Which reminds me: the IMSA 24-hour at Daytona was absolutely thrilling--great cars, star drivers from around the globe and unbelievably close racing--and to have it come down to a few car-lengths and a ding-dong battle for the win (with I think 5 cars still on the lead lap) after 24 hours of racing and 20-something pit stops is frankly unbelievable. That's a lot closer (not to mention more equal cars and competition) than you see in a lot of sprint-format F1 races. Just sayin'...

Looking forward to lots more of the same and hope to see you there!



Okay, so we've had these suckers on sale for quite some time, but I've heard from experts in the ad-messaging biz that if you don't repeat things incessantly (in fact, if you don't beat people over the head with your message until they're damn near senseless), they forget or simply drift away like a 2-year-old watching a butterfly. So, one more time: we have these fine printed T-shirts (plus our famous embroidered logo apparel) available on the website, each of which carries and interesting, informative, amusing or thought-provoking message. And only 20 bucks each! Such a deal. So buy some, already...


Everybody loves the movies and everybody (at least in my particular audience) loves cars, and what a fertile field for wonderful trivia questions (translation: utterly useless information) where those two worlds intersect. So have at it:

1) Who died going over a cliff in a speeding Aston Martin? Where? In what movie?
It was everyone's favorite Oedipal loony Anthony Perkins of Psycho fame, only this time as a slightly different breed of Oedipal loony as the estranged (but well-heeled) son of a Greek shipping magnate who falls for his very sexy stepmother (played by Melina Mercouri & named "Phaedra," which is also the movie's title). Now she tries to patch things up between Tony and his dad by buying him an Aston Martin DB4 Mk. II (my kind of stepmom!) and also going to bed with him. After a lot of what, at least back in 1962, seemed like VERY steamy, softly lit sex scenes (today, you can see far more graphic footage on daytime hair-color commercials), he gets all lovesick and remorseful and goes speeding along this scenic coast road somewhere in Greece and end it all by driving off a cliff. In retrospect, it was a sorry waste of two good hours and a perfectly fine Aston Martin. But I recall seeing it--with dates--at the local Evanston "art house" movie theater (The Coronet) and went out for espresso afterwards at a very hip coffee house underneath the elevated tracks. This qualified as a very artsy & avant-garde sort of evening back in the dark ages of 1962.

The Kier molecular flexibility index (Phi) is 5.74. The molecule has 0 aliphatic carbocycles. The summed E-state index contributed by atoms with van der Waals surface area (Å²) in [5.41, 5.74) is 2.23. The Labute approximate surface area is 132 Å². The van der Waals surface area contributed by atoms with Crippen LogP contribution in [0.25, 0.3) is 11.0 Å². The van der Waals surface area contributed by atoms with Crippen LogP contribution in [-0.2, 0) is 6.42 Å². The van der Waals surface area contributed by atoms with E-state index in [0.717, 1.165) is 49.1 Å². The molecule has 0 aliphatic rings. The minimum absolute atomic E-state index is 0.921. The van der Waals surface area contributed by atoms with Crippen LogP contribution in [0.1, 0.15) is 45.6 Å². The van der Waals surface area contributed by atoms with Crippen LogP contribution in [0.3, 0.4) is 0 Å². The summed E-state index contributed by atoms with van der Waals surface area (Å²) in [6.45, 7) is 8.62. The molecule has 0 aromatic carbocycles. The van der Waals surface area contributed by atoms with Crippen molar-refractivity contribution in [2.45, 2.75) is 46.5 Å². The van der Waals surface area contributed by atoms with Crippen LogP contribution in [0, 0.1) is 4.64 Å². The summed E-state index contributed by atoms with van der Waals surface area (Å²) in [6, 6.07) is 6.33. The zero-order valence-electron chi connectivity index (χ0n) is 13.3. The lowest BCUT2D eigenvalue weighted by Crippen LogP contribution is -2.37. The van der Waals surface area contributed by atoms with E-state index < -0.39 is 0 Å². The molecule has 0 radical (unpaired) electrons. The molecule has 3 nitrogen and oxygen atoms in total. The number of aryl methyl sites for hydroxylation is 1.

2) What movie featured a yellow Allard J2X AND a red Woodill Wildfire?
This is more major-studio soap-opera trash titled "Written on the Wind," and opens with an extremely drunken and alcoholic playboy (Kyle Hadley, played by "Mr. Untouchable" himself, Robert Stack) bombing around noisily and irresponsibly in a bright yellow Allard J2X. He's married to Lauren Bacall, see, but she has eyes for poor, honorable and hard-working Mitch Wayne (Rock Hudson) who is simultaneously being pursued by Stack's nymphomaniac sister, Marylee (played by Dorothy Malone, whom I believe won a Best Supporting Actress Oscar for her role) who bombs around in a bright red, plastic-bodied Woodill Wildfire. These days, the plastic bodies are mostly on the starlets themselves...

3) In the car-crazy Elvis Presley epic Spinout, Elvis is supposed to race a white 427 Cobra while co-star Shelley Fabares wheels a Ferrari 250 GT Cabriolet, and both cars manage, in separate incidents, to get squeezed off an under-construction one-lane bridge and wind up, half-submerged, in a creek. But even in Hollywood, they don't go writing off 427 Cobras or Ferrari Cabriolets by half-submerging them. So less valuable, "stunt double" cars were brought in to do the, umm, "wet work."
So tell us all: what were the two cars that actually wound up in the drink?
Elvis's car miraculously transforms into a similarly painted SoCal "special" with a Mistral fiberglass body. Details here if you really want them:
The Ferrari 250GT, on the other hand, somehow morphs into a Triumph TR4. No, really. And hardly an upgrade in spite of my long, deep, occasionally illustrious and well-documented love affair with Triumphs.

4) And, while you're at it, what was the unusual thing about the test day Elvis in the 427 Cobra and another character in an early-issue Elva-McClaren Can-Am-style car did to get ready for the big race?
It was held on a short-oval dirt track (just the place to shake down your Can-Am car!) surely somewhere in the Los Angeles area.

5) On a roll now: what car did Elvis actually wind up driving in the big race after a comedy-sidekick/doofus character "stole" his ride in the 427 Cobra? Hint:
Elvis winds up wheeling one of Max Balchowsky's marvelous (not to mention highly successful), buick-powered Ol' Yallers (the Mk. IV, I believe). Max had a shop in the Hollywood area that created/took care of a lot of very cool cars for both the movies and movie people. He built the camera car that shot the famous chase scene in the movie "Bullit," (basically a 427 Corvette with the body pulled off and a kind of dune-buggy body with camera mounts all over it affixed) and it was used again to shoot the cop-chase/smash-'em-up scenes in "The Blues Brothers" movie. And I know that because, for four stirring but underpaid days, I was one of the fill-in/back-in-the-pack stunt drivers on that particular movie.
What's this thing? And who built it?

Catch the latest poop & pictures, the Jay Leno interview, Last Open Road swag & highly inappropriate attire from Finzio's Store and the lurid & occasionally embarrassing "ride with Burt" in-car racing videos on the hopefully now fully operational website at: